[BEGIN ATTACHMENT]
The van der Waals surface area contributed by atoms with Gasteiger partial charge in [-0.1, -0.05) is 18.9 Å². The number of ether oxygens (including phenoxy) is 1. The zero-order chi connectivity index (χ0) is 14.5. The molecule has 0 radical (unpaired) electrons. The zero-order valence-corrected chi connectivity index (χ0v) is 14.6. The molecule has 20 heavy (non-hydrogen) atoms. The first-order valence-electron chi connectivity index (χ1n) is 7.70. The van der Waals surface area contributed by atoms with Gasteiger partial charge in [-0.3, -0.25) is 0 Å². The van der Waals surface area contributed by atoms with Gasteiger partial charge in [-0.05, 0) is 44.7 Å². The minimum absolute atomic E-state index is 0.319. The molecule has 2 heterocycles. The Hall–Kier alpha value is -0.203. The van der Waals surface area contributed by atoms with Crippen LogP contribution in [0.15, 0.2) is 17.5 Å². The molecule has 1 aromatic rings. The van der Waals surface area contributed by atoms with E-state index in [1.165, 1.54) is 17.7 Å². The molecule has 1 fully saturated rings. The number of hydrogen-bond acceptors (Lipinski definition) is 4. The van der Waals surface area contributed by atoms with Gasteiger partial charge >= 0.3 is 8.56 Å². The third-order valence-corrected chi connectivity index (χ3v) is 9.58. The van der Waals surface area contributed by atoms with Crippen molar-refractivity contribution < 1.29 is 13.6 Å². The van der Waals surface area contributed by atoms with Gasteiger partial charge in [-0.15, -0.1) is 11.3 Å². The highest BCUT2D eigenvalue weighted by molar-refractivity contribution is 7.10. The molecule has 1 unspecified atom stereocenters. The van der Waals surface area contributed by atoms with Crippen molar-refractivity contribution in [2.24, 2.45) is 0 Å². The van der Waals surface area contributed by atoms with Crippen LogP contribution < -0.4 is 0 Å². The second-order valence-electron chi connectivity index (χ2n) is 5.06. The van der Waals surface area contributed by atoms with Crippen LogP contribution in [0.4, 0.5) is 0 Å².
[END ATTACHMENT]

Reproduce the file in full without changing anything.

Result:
The van der Waals surface area contributed by atoms with Gasteiger partial charge in [-0.1, -0.05) is 18.9 Å². The number of ether oxygens (including phenoxy) is 1. The zero-order chi connectivity index (χ0) is 14.5. The molecule has 0 radical (unpaired) electrons. The zero-order valence-corrected chi connectivity index (χ0v) is 14.6. The molecule has 20 heavy (non-hydrogen) atoms. The first-order valence-electron chi connectivity index (χ1n) is 7.70. The van der Waals surface area contributed by atoms with Gasteiger partial charge in [-0.3, -0.25) is 0 Å². The van der Waals surface area contributed by atoms with Gasteiger partial charge in [-0.05, 0) is 44.7 Å². The minimum absolute atomic E-state index is 0.319. The molecule has 2 heterocycles. The Hall–Kier alpha value is -0.203. The van der Waals surface area contributed by atoms with Crippen LogP contribution in [0.15, 0.2) is 17.5 Å². The molecule has 1 aromatic rings. The van der Waals surface area contributed by atoms with E-state index in [1.165, 1.54) is 17.7 Å². The molecule has 1 fully saturated rings. The number of hydrogen-bond acceptors (Lipinski definition) is 4. The van der Waals surface area contributed by atoms with Gasteiger partial charge >= 0.3 is 8.56 Å². The third-order valence-corrected chi connectivity index (χ3v) is 9.58. The van der Waals surface area contributed by atoms with Crippen molar-refractivity contribution < 1.29 is 13.6 Å². The van der Waals surface area contributed by atoms with Gasteiger partial charge in [-0.15, -0.1) is 11.3 Å². The highest BCUT2D eigenvalue weighted by molar-refractivity contribution is 7.10. The molecule has 1 unspecified atom stereocenters. The van der Waals surface area contributed by atoms with Crippen molar-refractivity contribution in [2.24, 2.45) is 0 Å². The van der Waals surface area contributed by atoms with Crippen LogP contribution < -0.4 is 0 Å². The second-order valence-electron chi connectivity index (χ2n) is 5.06. The van der Waals surface area contributed by atoms with Crippen LogP contribution in [0.4, 0.5) is 0 Å².